Emma: It’s like the world’s largest writing group, right? I mean…

Kryptaria: Absolutely!

Diana: I could not agree more, I absolutely could not agree more. And they’re so- the people who read are so generous with their feedback. And it’s stuff of what’s so funny about the generalisation about fanfiction not being for serious writers. The writers I know who are serious writers I met in fandom. I think it’s a great way to start, I think it’s a great way to learn and to grow. I’m doing a rewrite right now on a book that was published for me three years ago, and the writer I was then and the writer I am now, after having being in contact with a couple of really good editors, there’s absolutely no comparison. It’s always a growing process [Emma makes noise of agreement] there’s no regret in it.

Emma: So since this is Slashcast, obviously we’re interested in focussing this discussion on same sex romances, do you, would you approach writing heterosexual romance differently than a male/male or a female/female romance?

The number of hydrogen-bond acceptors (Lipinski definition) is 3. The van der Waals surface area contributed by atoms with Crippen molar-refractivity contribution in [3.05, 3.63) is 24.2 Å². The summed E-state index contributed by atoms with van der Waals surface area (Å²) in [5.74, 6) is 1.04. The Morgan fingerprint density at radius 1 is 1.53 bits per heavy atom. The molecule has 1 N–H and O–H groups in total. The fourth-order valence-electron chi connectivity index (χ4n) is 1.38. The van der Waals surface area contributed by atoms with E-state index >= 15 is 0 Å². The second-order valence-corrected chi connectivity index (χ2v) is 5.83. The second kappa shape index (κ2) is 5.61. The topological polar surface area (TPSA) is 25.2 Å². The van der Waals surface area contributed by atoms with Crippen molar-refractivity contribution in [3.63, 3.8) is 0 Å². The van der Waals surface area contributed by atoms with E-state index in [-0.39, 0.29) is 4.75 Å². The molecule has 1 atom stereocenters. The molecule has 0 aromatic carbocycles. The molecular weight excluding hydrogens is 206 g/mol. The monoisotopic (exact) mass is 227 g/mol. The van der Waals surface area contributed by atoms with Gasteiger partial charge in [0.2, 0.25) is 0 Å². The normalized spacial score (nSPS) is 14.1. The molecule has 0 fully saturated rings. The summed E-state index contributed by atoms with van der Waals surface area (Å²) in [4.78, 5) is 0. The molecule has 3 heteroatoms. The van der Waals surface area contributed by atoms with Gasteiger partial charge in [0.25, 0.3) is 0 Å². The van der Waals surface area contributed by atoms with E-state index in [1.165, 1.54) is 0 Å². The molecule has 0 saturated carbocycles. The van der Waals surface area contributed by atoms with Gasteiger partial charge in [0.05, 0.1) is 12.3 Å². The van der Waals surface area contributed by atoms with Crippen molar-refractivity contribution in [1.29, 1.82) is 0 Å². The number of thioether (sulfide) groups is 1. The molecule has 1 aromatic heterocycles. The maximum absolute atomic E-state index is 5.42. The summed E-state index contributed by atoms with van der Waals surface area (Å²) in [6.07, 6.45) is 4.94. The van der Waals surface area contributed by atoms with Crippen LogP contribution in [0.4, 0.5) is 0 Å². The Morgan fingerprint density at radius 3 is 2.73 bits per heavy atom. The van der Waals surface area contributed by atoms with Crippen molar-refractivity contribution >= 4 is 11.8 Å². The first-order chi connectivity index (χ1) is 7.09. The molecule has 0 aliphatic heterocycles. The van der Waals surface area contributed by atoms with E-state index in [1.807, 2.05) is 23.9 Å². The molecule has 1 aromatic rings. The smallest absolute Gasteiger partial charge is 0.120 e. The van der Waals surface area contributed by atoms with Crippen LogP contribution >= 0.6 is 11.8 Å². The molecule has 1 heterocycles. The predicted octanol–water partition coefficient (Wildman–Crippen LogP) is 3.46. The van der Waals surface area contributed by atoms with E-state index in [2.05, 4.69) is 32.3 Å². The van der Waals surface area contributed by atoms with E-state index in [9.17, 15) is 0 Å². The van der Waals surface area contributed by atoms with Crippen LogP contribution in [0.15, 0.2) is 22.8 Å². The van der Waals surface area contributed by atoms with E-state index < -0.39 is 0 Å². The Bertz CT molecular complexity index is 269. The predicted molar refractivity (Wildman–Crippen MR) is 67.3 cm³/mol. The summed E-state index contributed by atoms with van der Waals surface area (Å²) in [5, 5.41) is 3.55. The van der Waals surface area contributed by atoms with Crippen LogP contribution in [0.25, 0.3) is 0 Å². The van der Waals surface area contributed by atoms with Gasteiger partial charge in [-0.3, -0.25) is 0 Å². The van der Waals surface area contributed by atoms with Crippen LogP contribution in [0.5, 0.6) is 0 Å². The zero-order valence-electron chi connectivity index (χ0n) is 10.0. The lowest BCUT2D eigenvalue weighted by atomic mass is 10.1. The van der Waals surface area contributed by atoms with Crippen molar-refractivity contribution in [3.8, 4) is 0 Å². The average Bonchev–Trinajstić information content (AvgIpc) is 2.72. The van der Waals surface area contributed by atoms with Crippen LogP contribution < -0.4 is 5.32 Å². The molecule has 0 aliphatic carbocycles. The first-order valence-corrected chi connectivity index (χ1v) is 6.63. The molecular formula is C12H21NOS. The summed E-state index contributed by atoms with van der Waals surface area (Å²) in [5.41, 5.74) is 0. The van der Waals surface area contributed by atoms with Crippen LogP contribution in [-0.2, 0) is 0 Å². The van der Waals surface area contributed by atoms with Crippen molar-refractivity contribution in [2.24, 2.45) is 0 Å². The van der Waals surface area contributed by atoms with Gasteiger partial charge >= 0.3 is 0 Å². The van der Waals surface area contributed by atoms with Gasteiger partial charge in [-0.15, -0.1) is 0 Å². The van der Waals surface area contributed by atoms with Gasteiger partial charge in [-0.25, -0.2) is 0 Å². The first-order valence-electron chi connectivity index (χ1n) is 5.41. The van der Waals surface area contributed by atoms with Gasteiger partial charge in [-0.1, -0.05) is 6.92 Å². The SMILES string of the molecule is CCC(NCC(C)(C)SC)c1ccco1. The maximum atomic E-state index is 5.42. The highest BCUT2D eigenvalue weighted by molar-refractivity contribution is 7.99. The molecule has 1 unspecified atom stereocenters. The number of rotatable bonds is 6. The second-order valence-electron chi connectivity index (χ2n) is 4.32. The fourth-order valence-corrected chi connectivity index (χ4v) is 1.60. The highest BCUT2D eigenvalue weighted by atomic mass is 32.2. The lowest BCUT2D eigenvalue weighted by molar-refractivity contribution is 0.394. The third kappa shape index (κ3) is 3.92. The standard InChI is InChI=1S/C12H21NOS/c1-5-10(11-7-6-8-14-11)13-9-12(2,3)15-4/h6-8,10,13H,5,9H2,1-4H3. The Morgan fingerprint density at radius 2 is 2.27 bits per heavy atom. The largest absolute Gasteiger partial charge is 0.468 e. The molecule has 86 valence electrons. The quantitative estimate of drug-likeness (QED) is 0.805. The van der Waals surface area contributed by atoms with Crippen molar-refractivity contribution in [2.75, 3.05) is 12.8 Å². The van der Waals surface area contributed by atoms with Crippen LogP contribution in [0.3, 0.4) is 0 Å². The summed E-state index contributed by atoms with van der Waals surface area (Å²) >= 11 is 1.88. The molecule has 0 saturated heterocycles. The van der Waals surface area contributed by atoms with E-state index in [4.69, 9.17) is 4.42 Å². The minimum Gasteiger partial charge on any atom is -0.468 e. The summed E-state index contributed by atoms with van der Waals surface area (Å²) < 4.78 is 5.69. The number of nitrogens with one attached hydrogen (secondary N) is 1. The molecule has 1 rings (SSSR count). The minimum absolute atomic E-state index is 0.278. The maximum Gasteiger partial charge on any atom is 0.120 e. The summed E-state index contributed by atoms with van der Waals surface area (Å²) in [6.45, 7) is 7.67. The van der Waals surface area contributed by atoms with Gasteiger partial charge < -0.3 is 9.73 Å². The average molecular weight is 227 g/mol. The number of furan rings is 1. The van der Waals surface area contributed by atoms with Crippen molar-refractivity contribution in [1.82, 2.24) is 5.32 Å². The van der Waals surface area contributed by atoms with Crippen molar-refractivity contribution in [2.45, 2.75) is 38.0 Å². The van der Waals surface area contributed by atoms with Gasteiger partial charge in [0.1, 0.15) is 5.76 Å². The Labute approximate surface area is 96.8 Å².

Kryptaria: For me it’s more freeing to write same sex than het. I’m not putting myself into the position of one of the characters if I’m writing male/male. There’s no socially expected power dynamic. You can’t automatically look at a couple and say oh he’s the one who’s going to decide what they do, where they go whatever. And that is prevalent in romance, even the stuff that breaks the mould.

Diana: I don’t think there’s any way to Mary Sue a slash. I really don’t. I think that that’s almost impossible.

Kryptaria: I think that you’d have to try really hard.

Diana: Really hard.